Darker Than Black Review

There goes our hero.

Darker Than Black is a short 25 episode series (with a little OVA episode at the end, rounding it out to 26) about a mostly modern world with a very strange twist: due to an event 10 years ago, there is this enormous gate around Japan called Hell’s Gate. A matching gate called Heaven’s Gate resides in South America, where a terrible tragedy took place five years ago. That tragedy is believed to have killed many, taking a chunk of the world with it–but they really just don’t know what the hell is going on in there. In this world, people began to change. There are still normal human beings who make up the majority of the world, and these people have no idea what’s going on around them. Oh, they know about the Gates, and they’ve heard rumors, but that’s about it.

The warped people come in a few different classes. First off, there are the Contractors. These guys possess very rational minds and are said to be nothing but killing machines. They all have supernatural abilities, like teleportation, gravity nullification, and blowing shit up. But, in order to use these oh-so-awesome abilities, they have to pay a price! Now, some of these prices aren’t so bad. You’ve got this one chick who just has to kiss people. There’s another guy who has to eat hard boiled eggs, and yet another who must leave shoes standing upside down. But some of these people are stuck with really cruel prices; drinking children’s blood, breaking one’s own fingers, even eating something and having to regurgitate it back up. These prices are really very random and have very little to do with the skill; one character’s ability is ice-based but he has to smoke a cigarette as his price.

Darker Than Black starts out with some weird guy throwing people around with his mind. He’s being chased by this mysterious dude in a mask who happens to always be carrying wire with him and wears a bulletproof trenchcoat. So basically, he’s stylish and practical at the same time. Bad ass. Anyway, once the masked man catches up with Mr. Contractor, he spews some exposition stuff–“Where’s the girl and the stuff, man?“–and then kills the Contractor by placing his hand over his face and electrocuting him: telling us that he, too, is a Contractor. Whoa, a Contractor hunting Contractors?! WHAT? The scene transitions to a loser that we already know is Masked Man, as he moves into a crappy apartment building run by a cranky old woman. As he’s entering his apartment for the first time, the girl next door comes out and the old lady tries very obviously to push them together. However, it doesn’t really work, since the girl is totally apathetic and the guy, going by the name Lee, is acting like a bashful loser.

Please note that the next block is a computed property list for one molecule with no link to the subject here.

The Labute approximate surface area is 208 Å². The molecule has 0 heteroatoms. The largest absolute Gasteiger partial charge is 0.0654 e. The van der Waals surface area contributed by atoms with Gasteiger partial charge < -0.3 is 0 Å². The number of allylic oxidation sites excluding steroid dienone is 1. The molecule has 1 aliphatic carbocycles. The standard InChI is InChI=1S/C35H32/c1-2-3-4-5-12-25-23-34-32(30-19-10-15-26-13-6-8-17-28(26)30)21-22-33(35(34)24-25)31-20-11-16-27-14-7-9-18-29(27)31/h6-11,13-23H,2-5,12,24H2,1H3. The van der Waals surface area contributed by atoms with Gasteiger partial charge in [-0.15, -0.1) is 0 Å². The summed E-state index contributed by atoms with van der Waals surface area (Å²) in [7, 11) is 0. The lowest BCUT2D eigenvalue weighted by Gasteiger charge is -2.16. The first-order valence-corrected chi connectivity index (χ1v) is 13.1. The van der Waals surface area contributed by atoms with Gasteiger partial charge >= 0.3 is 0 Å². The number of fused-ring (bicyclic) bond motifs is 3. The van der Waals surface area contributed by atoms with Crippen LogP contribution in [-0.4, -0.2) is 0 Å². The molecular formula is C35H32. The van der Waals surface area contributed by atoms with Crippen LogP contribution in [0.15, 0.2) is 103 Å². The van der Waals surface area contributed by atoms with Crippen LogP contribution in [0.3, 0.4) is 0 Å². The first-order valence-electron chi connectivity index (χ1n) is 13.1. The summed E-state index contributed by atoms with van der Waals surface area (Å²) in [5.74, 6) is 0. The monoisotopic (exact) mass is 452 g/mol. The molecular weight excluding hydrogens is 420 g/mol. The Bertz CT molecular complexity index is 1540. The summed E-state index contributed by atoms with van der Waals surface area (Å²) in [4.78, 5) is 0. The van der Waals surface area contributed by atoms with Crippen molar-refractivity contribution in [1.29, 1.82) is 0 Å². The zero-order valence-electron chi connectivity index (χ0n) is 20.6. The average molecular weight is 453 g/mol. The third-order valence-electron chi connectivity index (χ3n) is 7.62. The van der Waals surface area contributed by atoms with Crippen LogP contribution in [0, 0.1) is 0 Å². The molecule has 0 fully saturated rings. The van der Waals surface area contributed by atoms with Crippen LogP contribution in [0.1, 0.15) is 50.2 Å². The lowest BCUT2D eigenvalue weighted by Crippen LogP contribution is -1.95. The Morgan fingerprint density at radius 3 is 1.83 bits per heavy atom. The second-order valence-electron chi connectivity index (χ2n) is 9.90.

Well, we skip on over to our other main character, the Chief of Police, Kirihara. She’s got two hapless idiots on her team, and they’re hanging out a strip club called Club Pinky. There, they’re spending quality time with the lady next door to Lee! Dun dun dun! She’s all smiles and flirts, but when she gets up, she whispers something to the club owners. The owners come over, threatening to call the police since they’re allegedly harassing their girl, but one of them whips out his badge shouting, “We are the police!” Off they go to chase the girl down. She ends up running into our boy “Lee,” who is star-gazing. Here we learn the stars in the sky are “fake.” They actually represent the Contractors–every time a star falls, it signifies that a Contractor has died. Tweedle Dum and Tweedle Dee come looking for the girl, but Lee acts fast and starts making out with her and the cops move on. Then the girl runs off, too, because she’s a total idiot.

After a series of Lee bumping into the girl “coincidentally,” we find out that he’s with an organization himself, and he’s looking for the same thing the cops and a group of Contractors are looking for. The girl has it: information. Lee gets duped, the girl turns out to be a fake, and Lee gets a tongue thrashing from his boss, of sorts, an old warty-faced man named Huang.

Most of the episodes deal with “Lee”–who is known as Hei amongst his group–taking odd jobs so he can watch a target, then move in and retrieve some item or piece of information. There’s a couple of episodes where he goes into the Pandorum research program and works as a janitor, hiding his own Contractor-like abilities for most of his stay. The spy aspect, with several organizations vying for the same objects or information, was seriously interesting and the characters were all entertaining. I especially loved the black kitty with the communicator/radio masking as a bell around his collar. And yep, he’s a Contractor, too.